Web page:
McConnell gets OK for new KC-46A tankers, prepares for $219M construction
A Boeing illustration of the new KC-46A refueling tanker.
McConnell Air Force Base has gotten final approval from the Air Force to receive the new KC-46A refueling tankers, U.S. Rep. Mike Pompeo’s office announced Tuesday.
The decision gives the green light for the base to start spending $219 million to prepare for the arrival of the tankers.
“Once they’ve begun to spend that money, there’s no turning back,” Pompeo said.
The Air Force made the announcement in a phone call to the congressman Tuesday evening, confirming that McConnell had passed its environmental impact study, the last hurdle in the process.
McConnell has been tapped to receive 36 new tankers beginning in early 2016, putting the base in position to be a key factor in the Air Force’s plans for decades to come. The new tankers eventually will replace the base’s 1950s-era KC-135 tankers.
The Air Force selected McConnell in May 2013 to become the first main active-duty base to receive the new tankers but did so pending the outcome of the environmental study. Such a study is required by federal law any time a new aircraft is assigned to a base.
Bids already have been taken for $219 million in construction to prepare McConnell for the arrival of the tankers. But contracts couldn’t be signed or construction started until the official decision on the study was made public.
“We learned a month ago the study was complete, and there didn’t appear to be anything that would cause a different decision,” Pompeo said, “but they still had a formal series of things to do to make a ‘record of decision,’ the document that lets the contracting folks and the folks at McConnell and the secretary of the Air Force green-light the spending of money.”
Of the $219 million earmarked for improvements at McConnell, $194 million is for building three hangars. The construction, expected to begin in 2015, comes as construction on school bond projects is winding down in Wichita.
Tuesday’s announcement caps a long decision-making process on the tanker and ends any chance the Air Force could award the first tankers to Washington state, where a congressional delegation had been lobbying for the Air Force to change its mind and place the tankers at Fairchild Air Force Base in Spokane. Fairchild and McConnell were among the four finalists named by the Air Force in January 2013 to receive the tankers as the main active-duty base in the first round of assignments.
A successful environmental impact study was expected because the base has been home to the KC-135 tankers for decades.
“There’s no reason we won’t be flying the 46s just as long,” Pompeo said.
Pompeo and Kansas’ U.S. senators celebrated the announcement.
“The decision to expand America’s commitment to South Central Kansas will last decades,” Pompeo said in a written statement, “and I’m confident McConnell will excel in its renewed mission.”
“The upcoming arrival of the new KC-46A tanker fleet at McConnell translates into an economic boost for the community, which will endure for years to come as each phase of preparation is completed,” Sen. Jerry Moran said in a written statement. “I am grateful the efforts to ensure this outcome were successful and that the Air Force truly understands the value of air mobility assets in Kansas.”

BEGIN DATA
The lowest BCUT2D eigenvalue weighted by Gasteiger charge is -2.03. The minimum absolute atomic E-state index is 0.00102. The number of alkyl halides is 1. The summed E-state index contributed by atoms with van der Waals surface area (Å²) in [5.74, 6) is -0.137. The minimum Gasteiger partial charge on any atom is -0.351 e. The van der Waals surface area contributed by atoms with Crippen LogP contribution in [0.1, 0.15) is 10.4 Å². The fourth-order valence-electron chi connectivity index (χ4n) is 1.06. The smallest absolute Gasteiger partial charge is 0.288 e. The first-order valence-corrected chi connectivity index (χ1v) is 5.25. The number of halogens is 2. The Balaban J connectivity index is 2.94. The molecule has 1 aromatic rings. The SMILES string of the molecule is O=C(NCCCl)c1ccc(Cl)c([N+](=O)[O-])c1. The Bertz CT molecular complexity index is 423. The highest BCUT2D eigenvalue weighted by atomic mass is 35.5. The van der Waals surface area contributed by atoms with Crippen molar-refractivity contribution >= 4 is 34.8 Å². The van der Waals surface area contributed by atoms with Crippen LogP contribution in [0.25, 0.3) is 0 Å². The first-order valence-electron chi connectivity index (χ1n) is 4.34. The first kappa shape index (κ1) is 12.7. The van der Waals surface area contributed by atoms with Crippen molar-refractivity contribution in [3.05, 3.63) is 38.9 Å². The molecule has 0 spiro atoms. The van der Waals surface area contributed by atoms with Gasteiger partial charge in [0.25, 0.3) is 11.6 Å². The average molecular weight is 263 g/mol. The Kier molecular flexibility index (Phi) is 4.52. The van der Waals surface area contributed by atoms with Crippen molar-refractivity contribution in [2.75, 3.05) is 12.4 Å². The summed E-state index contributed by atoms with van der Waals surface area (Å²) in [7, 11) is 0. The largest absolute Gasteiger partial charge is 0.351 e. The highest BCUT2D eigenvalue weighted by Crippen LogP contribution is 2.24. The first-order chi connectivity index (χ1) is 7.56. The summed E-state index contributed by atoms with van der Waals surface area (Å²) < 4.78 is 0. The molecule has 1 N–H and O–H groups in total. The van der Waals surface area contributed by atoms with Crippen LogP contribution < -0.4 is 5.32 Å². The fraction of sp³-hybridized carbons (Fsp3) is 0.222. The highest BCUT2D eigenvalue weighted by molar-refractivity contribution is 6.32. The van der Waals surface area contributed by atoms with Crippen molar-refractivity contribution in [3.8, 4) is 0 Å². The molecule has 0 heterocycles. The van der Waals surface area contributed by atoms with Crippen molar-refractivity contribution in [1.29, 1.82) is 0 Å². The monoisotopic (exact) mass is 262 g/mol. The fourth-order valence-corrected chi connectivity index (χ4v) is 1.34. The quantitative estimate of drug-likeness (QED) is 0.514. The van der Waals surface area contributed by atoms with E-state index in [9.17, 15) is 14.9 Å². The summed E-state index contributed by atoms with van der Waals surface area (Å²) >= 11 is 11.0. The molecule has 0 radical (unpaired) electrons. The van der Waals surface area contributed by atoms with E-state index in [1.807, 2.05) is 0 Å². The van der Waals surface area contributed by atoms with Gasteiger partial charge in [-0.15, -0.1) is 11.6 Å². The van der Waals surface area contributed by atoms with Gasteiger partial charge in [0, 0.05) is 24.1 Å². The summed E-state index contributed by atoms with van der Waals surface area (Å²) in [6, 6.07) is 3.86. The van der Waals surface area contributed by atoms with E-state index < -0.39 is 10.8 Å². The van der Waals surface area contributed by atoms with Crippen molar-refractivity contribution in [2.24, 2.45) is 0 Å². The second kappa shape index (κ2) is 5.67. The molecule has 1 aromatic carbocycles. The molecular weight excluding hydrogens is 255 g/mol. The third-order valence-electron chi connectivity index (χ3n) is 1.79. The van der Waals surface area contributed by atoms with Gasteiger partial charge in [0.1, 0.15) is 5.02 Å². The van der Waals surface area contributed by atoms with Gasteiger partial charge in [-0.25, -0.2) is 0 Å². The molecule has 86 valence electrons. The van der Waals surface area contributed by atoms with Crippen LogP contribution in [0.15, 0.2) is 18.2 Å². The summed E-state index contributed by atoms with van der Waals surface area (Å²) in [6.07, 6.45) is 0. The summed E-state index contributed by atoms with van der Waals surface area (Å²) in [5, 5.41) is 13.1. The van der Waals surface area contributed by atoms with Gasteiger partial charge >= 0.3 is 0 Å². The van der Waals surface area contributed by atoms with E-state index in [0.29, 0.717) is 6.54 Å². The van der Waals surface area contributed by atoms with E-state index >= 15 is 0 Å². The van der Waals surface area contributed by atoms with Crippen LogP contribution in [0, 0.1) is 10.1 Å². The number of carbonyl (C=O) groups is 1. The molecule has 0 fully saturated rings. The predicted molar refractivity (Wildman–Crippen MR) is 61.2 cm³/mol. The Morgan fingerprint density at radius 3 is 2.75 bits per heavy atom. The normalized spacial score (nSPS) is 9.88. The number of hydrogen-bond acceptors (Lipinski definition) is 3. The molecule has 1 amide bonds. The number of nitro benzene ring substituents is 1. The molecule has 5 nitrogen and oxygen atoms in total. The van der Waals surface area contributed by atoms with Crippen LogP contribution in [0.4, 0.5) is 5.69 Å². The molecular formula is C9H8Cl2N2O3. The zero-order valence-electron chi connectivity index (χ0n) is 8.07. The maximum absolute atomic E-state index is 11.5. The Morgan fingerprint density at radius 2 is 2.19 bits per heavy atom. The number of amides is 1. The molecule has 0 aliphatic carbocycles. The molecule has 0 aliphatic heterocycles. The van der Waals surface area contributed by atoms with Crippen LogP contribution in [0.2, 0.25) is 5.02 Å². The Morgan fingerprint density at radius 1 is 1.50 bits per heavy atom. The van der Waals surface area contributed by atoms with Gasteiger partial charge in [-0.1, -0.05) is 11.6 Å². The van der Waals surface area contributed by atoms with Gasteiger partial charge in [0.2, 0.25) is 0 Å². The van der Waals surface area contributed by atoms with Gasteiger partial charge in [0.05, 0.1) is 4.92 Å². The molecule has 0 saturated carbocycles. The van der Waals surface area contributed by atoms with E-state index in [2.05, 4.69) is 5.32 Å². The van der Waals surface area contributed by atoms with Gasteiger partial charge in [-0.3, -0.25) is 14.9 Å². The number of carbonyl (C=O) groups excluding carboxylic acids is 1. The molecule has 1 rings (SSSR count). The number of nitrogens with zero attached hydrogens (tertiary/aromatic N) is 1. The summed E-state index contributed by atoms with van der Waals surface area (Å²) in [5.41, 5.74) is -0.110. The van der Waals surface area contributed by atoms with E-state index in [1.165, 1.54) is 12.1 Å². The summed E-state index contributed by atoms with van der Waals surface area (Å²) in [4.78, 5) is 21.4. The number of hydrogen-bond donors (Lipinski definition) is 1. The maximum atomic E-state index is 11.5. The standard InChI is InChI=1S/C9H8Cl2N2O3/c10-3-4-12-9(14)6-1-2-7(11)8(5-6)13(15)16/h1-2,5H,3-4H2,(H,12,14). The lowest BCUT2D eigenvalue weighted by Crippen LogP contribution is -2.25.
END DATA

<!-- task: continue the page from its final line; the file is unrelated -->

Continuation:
Sen. Pat Roberts said in a prepared statement that he was proud of the airmen at McConnell for earning the mission.
“Once again, Kansas will be taking a leading role in protecting our national security by providing next generation capability in global reach,” Roberts’ statement said. “As the Air Capital of the World, Wichita is the perfect home for this new mission.”
In Wichita, City Council member Janet Miller called the announcement “fantastic news.”
It’s good to have McConnell’s future assured in Wichita, she said. “It’s a big component of Wichita’s economy and a big component of our citizenry who live, shop and spend money here.”
Vice Mayor Jeff Blubaugh also welcomed the news. “McConnell has a long history with the tanker refueling program, and I’m just excited for the opportunity to take on the next generation of those tankers,” he said.
The first fully equipped, combat-ready KC-46As should be built by January or February, Pompeo said. McConnell should take delivery of its first tanker 12 months later. The new tanker should be ready to fly by the end of the first quarter in 2017.
Meanwhile, McConnell will continue flying the KC-135s, transitioning to the new tankers as they arrive.
The 36 new tankers will trickle into the base over several years because Boeing will build 12 to 18 each year, Pompeo’s office has said. Boeing has a $35 billion contract to build 179 new tankers by 2027.
Some of the new tankers will go to two other bases selected for separate categories. For example, Altus Air Force Base in Oklahoma was picked as the formal training base for the KC-46A and will eventually get eight tankers.
Another round of base assignment of new tankers is expected to be held in a couple of years. The Air Force has said it hopes to eventually have 10 bases with new tankers.
Military and political leaders have said it was important that McConnell land the tankers during the first-round competition because of uncertainties about future defense spending.
Two public hearings were held last year in Wichita in preparation for completing the environmental impact study. McConnell received strong support from the community during those hearings.